TNO and DLR envision optical free-space communication between ground stations and geostationary telecommunication satellites to replace the traditional RF links for the next generation of Very High Throughput Satellites. To mitigate atmospheric turbulence, an Adaptive Optics (AO) system will be used. TNO and DLR are developing breadboards to validate Terabit/s communication links using an AO system. In this paper the breadboard activities and first results of the sub-systems will be presented. Performance of these subsystems will be evaluated for viability of terabit/s optical feeder links.
The German Aerospace Center (DLR) and the European Southern Observatory (ESO) performed a measurement campaign together in April and July 2016 at Teide-Observatory (Tenerife), with the support of the European Space Agency (ESA), to investigate the use of laser guide stars (LGS) in ground to space optical communications. Atmospheric turbulence causes strong signal fluctuations in the uplink, due to scintillation and beam wander. In space communications, the use of the downlink channel as reference for pointing and for pre-distortion adaptive optics is limited by the size of the isokinetic and isoplanatic angle in relation to the required point-ahead angle. Pointing and phase errors due to the decorrelation between downward and upward beam due to the point-ahead angle may have a severe impact on the required transmit power and the stability of the communications link. LGSs provide a self-tailored reference to any optical ground-to-space link, independently of turbulence conditions and required point-ahead angle. In photon-starved links, typically in deep-space scenarios, LGSs allow dedicating all downlink received signal to communications purposes, increasing the available link margin. The scope of the joint DLR-ESO measurement campaign was, first, to measure the absolute value of the beam wander (uplink-tilt) using a LGS, taking a natural star as a reference, and, second, to characterize the decrease of correlation between uplink-tilt and downlink-tilt with respect to the angular separation between both sources. This paper describes the experiments performed during the measurement campaigns, providing an overview of the measured data and the first outcomes of the data post-processing.
KEYWORDS: Data modeling, Turbulence, Global system for mobile communications, Free space optics, Receivers, Atmospheric turbulence, Atmospheric modeling, Diffusers, Wave propagation, Atmospheric optics
The recently proposed exponentiated Weibull (EW) fading channel model is assessed with partially coherent beams (PCBs) using the Gaussian Schell-model (GSM) theory. The use of a PCB in free-space optical links has been suggested as an atmospheric turbulence mitigation technique, called transmitter aperture averaging. A wave optics code based on the GSM theory is used to generate a PCB propagating in atmospheric turbulence, and the probability distribution function (PDF) is obtained from the simulated irradiance data. This study on the PDF includes the new proposed EW model in the presence of aperture averaging, in weak-to-strong turbulence regime. Point receiver conditions are also analyzed. For completeness of the study, the Lognormal and the Gamma-Gamma models have also been included in the analysis, allowing for a direct comparison to the EW distribution. Using a least-squares curve fitting algorithm, the EW model always has the best fit to simulated PDF data. Thus, the EW fading channel model proves to be valid for PCBs.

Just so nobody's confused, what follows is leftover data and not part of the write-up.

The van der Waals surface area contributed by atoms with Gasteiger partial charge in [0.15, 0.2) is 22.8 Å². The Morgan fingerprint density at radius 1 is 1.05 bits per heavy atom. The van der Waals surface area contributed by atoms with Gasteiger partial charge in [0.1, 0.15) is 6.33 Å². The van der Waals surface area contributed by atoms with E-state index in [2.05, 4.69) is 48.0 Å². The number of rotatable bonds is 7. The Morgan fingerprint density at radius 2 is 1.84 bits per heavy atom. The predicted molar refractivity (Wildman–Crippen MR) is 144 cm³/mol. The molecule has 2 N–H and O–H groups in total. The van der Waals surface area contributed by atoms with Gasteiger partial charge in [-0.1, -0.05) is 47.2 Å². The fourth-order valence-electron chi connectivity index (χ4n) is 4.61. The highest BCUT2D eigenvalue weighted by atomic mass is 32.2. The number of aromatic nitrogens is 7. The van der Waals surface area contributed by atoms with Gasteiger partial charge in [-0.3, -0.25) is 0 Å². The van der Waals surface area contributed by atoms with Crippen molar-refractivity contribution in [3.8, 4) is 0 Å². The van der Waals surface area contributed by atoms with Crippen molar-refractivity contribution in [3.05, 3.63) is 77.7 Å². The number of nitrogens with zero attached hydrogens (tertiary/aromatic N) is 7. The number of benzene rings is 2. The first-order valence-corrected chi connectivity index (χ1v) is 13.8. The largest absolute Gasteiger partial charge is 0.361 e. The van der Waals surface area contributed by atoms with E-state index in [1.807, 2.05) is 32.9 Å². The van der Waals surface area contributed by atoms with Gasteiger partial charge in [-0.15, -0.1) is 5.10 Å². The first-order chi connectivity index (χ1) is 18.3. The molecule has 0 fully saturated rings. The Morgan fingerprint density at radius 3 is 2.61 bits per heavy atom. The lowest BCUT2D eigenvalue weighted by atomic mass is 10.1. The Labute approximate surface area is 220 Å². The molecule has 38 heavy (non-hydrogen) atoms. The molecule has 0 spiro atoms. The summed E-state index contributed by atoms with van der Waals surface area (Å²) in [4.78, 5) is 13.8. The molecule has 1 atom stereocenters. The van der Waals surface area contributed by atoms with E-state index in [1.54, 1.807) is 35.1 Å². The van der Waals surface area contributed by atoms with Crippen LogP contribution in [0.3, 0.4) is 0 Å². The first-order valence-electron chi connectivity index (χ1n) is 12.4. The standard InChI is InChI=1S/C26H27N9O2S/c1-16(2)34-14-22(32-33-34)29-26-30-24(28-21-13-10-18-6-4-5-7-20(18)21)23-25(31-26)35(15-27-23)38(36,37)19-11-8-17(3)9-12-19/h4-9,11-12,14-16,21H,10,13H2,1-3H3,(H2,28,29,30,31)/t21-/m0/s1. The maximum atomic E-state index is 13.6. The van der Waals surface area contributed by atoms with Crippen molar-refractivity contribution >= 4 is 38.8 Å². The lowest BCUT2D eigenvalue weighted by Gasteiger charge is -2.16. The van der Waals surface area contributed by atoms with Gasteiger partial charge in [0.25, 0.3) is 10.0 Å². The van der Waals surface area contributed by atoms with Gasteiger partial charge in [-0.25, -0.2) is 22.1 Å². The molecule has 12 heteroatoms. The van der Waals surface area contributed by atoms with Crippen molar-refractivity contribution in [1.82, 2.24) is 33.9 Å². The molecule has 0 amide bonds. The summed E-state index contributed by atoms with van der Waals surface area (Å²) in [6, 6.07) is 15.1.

Recently a new proposal to model the fading channel in free-space optical links, namely, the exponentiated Weibull (EW) distribution, has been made. It has been suggested that the EW distribution can model the probability density function (PDF) of the irradiance under weak-to-strong conditions in the presence of aperture averaging. Here, we carry out an analysis of probability of fade and bit error-rate (BER) performance using simulation results and experimental data. The BER analysis assumes intensity modulation/direct detection with on-off keying, and new expressions are derived. Data is modeled following the statistics of the EW fading channel model, and compared with the Gamma-Gamma and Lognormal distributions, as the most widely accepted models nowadays. It is shown how the proposed EW model is valid in all the tested conditions, and even outperforms the GG and LN distributions, that are only valid under certain scenarios.
In terrestrial free-space laser communication, aside from pointing issues, the major problem that have to be dealt
with is the turbulent atmosphere that produces irradiance fluctuations in the received signal, greatly reducing
the link performance. Aperture averaging is the standard method used to mitigate these irradiance fluctuations
consisting in increasing the area of the detector, or effectively increasing it by using a collecting lens with a
diameter as large as possible. Prediction of the aperture averaging factor for Gaussian beam with currently
available theory is compared with data collected experimentally and simulations based in the beam propagation
method, where the atmospheric turbulence is represented by linearly spaced random phase screens. Experiments
were carried out using a collecting lens with two simultaneous detectors, one of them with a small aperture to
emulate an effective point detector, while the other one was mounted with interchangeable diaphragms, hence
measurements for different aperture diameters could be made. The testbed for the experiments consists of a
nearly horizontal path of 1.2 km with the transmitter and receiver on either side of the optical link. The analysis
of the experimental data is used to characterize the aperture averaging factor when different values of laser
divergence are selected.